"Said Bucs tight end Cameron Brate, Jackson's teammate for three seasons: "Vincent had a tremendous effect on everybody in the locker room and so many individuals in the world. He really will be missed.
Jackson, the son of a military family, made an immediate connection to the city of Tampa Bay, which is home to MacDill Air Force Base.
Jackson's parents both worked in the U.S. Armed Forces and he supported military families through the Jackson in Action Front Row Fans section at Raymond James Stadium at every Bucs home game. Currently, from 2013-16, Jackson received the Bucs 'Man of the Year award four years in a row.
Jackson had written a series of children's books by Danny Dogtag, offering advice to children of regularly moving military families.
Vincent Jackson, middle, accompanied by wife Lindsey, reads Danny Dogtags: Coping with Deployment, during a Bucs youth camp on June 13, 2014, to children from military families.
"My heart aches for the many loved ones left behind by Vincent Jackson, from his wife and kids to the nation of Buccaneers that adored him," said Sheriff Chad Chronister of Hillsborough County. "Mr., Mr. Jackson was a faithful man who put everything else above his family and friends.
'Family aside, through his Jackson in Action 83 Foundation, he touched countless lives. We shared a passion for helping service families and, three years ago, the Hillsborough County Sheriff's Office also made Jackson an honorary deputy to acknowledge his commitment to the group. Not only football fans around the world, but also the people here in Hillsborough County who received the rewards of his generous donations, will sorely miss him.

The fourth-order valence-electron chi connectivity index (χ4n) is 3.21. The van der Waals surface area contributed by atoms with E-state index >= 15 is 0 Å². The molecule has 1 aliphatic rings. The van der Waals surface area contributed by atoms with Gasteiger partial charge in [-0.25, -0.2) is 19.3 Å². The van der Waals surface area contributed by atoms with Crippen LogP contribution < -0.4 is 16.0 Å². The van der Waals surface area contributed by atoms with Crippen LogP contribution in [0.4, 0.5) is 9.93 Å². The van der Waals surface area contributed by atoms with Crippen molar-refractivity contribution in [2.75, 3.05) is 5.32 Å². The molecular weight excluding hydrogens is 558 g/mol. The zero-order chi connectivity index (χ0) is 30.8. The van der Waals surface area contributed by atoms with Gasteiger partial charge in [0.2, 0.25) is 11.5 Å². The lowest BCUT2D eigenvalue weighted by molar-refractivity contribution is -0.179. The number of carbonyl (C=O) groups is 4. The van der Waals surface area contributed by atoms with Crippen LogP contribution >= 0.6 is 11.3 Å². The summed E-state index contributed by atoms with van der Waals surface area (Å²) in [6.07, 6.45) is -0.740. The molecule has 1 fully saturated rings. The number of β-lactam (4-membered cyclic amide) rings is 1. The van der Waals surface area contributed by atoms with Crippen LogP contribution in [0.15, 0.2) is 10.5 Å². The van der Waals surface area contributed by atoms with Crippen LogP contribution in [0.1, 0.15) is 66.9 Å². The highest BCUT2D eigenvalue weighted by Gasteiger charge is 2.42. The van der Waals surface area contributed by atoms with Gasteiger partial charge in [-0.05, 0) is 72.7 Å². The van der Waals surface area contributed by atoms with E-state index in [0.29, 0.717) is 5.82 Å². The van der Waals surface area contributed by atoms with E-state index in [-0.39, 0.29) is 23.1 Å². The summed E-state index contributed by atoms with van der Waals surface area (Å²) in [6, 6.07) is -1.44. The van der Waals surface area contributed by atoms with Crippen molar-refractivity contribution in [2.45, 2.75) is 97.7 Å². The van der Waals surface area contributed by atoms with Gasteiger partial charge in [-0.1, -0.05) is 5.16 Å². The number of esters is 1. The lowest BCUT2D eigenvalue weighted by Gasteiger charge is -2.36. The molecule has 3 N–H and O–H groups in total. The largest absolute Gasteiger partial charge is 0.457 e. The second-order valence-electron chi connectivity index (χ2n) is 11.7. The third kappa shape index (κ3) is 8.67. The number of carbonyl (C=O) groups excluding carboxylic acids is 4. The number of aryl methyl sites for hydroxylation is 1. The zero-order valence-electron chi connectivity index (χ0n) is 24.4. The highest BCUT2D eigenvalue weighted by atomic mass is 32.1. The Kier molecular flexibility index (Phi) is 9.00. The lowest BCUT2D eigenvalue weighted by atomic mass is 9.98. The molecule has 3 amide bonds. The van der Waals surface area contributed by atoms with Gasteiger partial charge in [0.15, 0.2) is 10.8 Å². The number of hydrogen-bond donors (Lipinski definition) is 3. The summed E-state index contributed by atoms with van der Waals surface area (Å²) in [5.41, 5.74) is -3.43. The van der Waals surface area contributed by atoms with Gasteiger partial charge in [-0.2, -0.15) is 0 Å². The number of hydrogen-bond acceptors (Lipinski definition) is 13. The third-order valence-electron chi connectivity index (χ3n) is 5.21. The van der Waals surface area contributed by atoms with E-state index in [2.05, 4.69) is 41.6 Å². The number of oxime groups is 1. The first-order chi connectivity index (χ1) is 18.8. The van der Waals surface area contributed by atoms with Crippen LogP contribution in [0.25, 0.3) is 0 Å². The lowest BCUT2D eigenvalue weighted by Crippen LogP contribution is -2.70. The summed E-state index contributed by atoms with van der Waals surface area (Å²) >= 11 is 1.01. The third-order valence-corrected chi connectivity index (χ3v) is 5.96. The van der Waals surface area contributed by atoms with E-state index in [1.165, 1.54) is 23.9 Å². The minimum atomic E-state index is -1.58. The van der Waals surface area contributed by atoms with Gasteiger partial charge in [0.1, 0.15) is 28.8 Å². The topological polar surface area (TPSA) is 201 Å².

Jackson was a mentor to many Bucs players, including the first-round pick of the team in 2014, receiver Mike Evans. "V Jax, thank you for all the love I have for your big brother," Evans tweeted. "To pray for your family. In Heaven, relax.
The 6-foot-5 Jackson had back-to-back 1,000-yard receiving seasons in 2008-09 as a second-round selection of the Chargers in 2005 out of Northern Colorado. He was convicted twice, in 2006 and three years later, for a DUI while with the Chargers. For breaking the personal behavior policy, he was suspended for the first three games to begin the 2010 season, but had no similar problems with the Bucs.
"We are shocked and profoundly saddened by the news of the sudden passing of Vincent Jackson," the Chargers said in a statement. "Not just for his Pro Bowl performance on the field, but for the effect he made on the community, Vincent was a fan favorite. The work he has done through his foundation on behalf of service families in the years following his retirement has been an inspiration to us all. We simply can't believe that he's gone.'
Jackson has been very involved in the business community as a restaurant owner since his retirement.
He was the owner and partner of Cask Social Kitchen, a Howard Avenue restaurant in South Tampa, which he opened in 2015. He was also vice president of the Callaloo Company, which gave the iconic Manhattan Casino's Food Hall in Midtown St. Petersburg a facelift.
Jackson earned his Bachelor of Science degree from USF's Muma College of Business in 2016, where he spent two years taking lessons.